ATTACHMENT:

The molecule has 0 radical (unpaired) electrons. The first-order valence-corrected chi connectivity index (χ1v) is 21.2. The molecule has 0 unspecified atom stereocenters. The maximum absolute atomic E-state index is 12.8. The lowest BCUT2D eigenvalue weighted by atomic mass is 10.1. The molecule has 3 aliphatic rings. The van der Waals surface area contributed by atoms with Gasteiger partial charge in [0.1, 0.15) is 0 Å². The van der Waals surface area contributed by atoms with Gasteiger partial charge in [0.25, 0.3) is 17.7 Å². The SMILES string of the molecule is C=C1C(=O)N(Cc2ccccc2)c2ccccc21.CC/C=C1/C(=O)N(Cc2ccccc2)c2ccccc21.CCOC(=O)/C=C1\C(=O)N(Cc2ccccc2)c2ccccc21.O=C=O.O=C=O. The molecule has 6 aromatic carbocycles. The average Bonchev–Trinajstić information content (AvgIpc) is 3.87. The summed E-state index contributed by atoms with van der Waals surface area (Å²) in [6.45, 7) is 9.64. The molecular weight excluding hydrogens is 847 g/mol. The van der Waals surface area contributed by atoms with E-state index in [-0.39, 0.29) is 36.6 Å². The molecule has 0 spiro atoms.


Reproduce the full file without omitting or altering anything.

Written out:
The molecule has 0 radical (unpaired) electrons. The first-order valence-corrected chi connectivity index (χ1v) is 21.2. The molecule has 0 unspecified atom stereocenters. The maximum absolute atomic E-state index is 12.8. The lowest BCUT2D eigenvalue weighted by atomic mass is 10.1. The molecule has 3 aliphatic rings. The van der Waals surface area contributed by atoms with Gasteiger partial charge in [0.1, 0.15) is 0 Å². The van der Waals surface area contributed by atoms with Gasteiger partial charge in [0.25, 0.3) is 17.7 Å². The SMILES string of the molecule is C=C1C(=O)N(Cc2ccccc2)c2ccccc21.CC/C=C1/C(=O)N(Cc2ccccc2)c2ccccc21.CCOC(=O)/C=C1\C(=O)N(Cc2ccccc2)c2ccccc21.O=C=O.O=C=O. The molecule has 6 aromatic carbocycles. The average Bonchev–Trinajstić information content (AvgIpc) is 3.87. The summed E-state index contributed by atoms with van der Waals surface area (Å²) in [6.45, 7) is 9.64. The molecular weight excluding hydrogens is 847 g/mol. The van der Waals surface area contributed by atoms with E-state index in [-0.39, 0.29) is 36.6 Å². The molecule has 0 spiro atoms.